Rev2mt - The best preparation for my multiple choice tests...

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The best preparation for my multiple choice tests is generally either the practice quizzes and tests in the Study Guide, or looking at old exams. Some old exams can be found in earlier semesters via However, be warned that the textbook and the structure [order of material] I am using this semester is not quite the same as in recent previous semesters, so the coverage of none of the old exams is quite the same as this one – so the old exams will not cover the same material as this exam. Sorry about that. Review for Second Midterm; key issues. Chapter 6: What Aggregate Demand [how demand for real GDP varies with the price level and why] and Aggregate Supply [how supply of real GDP varies with the output price level in the short run while input prices are unchanged, and why] mean, and what shifts them. AD slopes down because of wealth effect [money assets buy less real output if the price level goes up] and substitution effect [our goods are relatively more expensive compared to foreign goods if our output price level goes up, so the quantity of them people want to buy goes down]. AD increases [shifts right] if any of its components, C + I + G + (X – M), increase. SAS slopes up because if output prices increase, input prices fixed, real wages have gone down and it is more profitable to produce so more will be produced and offered for sale. SAS shifts [left or right] if potential GDP [LAS] shifts [left or right], or shifts [left or right] if input prices change [up or down; if SAS shifts left, it cuts LAS higher up, indicating higher input prices in long run equilibrium]. Output of real GDP in the short run depends on employment; the production function relates labor input to real GDP output, and shows diminishing returns. Real factors determine real output and growth in the long run, money growth determines price level and inflation. Business cycle: peak – recession – trough – expansion. Explained as AS/AD fluctuations. SAS slopes up to right because it reflects supply of output as output prices change, input prices [and every thing else] fixed; more profitable to produce, real wages are lower so more workers employed, if output prices rise and input prices [wages] fixed. If wages go up, SAS shifts left. Things that shift potential GDP [LAS, vertical line, capacity] left or right also shift SAS left or right [technical change, larger labor force, larger capital stock]. AD slopes down to right because (1) wealth effect [higher output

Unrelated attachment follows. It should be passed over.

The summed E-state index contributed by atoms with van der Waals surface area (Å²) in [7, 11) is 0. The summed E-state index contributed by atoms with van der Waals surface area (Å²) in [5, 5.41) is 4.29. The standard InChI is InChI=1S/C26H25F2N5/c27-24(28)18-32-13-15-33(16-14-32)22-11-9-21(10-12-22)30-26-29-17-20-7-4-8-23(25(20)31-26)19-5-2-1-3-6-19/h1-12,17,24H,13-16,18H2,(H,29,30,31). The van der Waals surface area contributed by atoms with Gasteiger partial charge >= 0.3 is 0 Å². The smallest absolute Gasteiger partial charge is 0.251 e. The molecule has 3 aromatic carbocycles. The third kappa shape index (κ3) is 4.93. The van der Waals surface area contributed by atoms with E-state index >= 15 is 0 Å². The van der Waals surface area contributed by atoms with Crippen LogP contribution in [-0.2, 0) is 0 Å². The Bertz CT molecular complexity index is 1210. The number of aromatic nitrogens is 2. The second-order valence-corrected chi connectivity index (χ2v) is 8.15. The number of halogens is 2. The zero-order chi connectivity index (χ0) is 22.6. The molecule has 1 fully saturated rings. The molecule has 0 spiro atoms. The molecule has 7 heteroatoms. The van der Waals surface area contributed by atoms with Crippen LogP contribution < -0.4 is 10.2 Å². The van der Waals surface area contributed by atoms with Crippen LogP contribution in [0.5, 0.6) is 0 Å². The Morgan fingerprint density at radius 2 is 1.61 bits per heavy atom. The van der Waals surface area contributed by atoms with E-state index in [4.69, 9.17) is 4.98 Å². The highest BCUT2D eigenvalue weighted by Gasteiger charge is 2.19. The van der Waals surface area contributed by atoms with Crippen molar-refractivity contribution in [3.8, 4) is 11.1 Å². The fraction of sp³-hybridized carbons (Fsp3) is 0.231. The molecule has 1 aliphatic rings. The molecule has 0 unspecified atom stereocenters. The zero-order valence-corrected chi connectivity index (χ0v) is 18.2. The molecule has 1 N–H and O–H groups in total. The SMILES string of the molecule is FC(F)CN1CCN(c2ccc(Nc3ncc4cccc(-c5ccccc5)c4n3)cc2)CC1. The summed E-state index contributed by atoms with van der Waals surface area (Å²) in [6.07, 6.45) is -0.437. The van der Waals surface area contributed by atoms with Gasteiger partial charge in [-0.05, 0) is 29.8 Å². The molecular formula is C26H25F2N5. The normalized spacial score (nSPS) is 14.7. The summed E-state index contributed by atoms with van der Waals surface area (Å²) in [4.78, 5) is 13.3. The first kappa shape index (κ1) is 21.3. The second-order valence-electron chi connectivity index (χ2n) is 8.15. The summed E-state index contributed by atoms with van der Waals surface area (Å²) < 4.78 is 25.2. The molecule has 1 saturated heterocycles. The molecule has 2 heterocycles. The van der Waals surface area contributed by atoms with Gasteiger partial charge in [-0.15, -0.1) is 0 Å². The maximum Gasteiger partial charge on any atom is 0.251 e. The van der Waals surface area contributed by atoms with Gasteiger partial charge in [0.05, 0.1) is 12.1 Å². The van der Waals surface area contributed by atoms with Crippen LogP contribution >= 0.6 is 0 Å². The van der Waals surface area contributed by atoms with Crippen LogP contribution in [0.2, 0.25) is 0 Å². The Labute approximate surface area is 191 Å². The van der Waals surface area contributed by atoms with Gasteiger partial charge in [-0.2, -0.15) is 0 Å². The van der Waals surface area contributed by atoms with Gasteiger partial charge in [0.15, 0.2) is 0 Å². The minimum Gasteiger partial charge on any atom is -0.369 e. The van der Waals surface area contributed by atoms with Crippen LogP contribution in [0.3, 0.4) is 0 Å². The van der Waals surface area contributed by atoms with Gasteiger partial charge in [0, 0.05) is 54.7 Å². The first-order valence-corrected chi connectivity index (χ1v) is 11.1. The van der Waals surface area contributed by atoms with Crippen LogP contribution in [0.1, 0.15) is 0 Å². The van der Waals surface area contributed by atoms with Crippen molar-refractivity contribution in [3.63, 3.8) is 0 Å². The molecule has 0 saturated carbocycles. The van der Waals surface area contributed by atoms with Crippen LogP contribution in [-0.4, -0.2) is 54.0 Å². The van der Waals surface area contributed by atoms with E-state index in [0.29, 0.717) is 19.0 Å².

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This note was uploaded on 05/22/2011 for the course ECO 2013 taught by Professor Denslow during the Spring '05 term at University of Florida.

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Rev2mt - The best preparation for my multiple choice tests...

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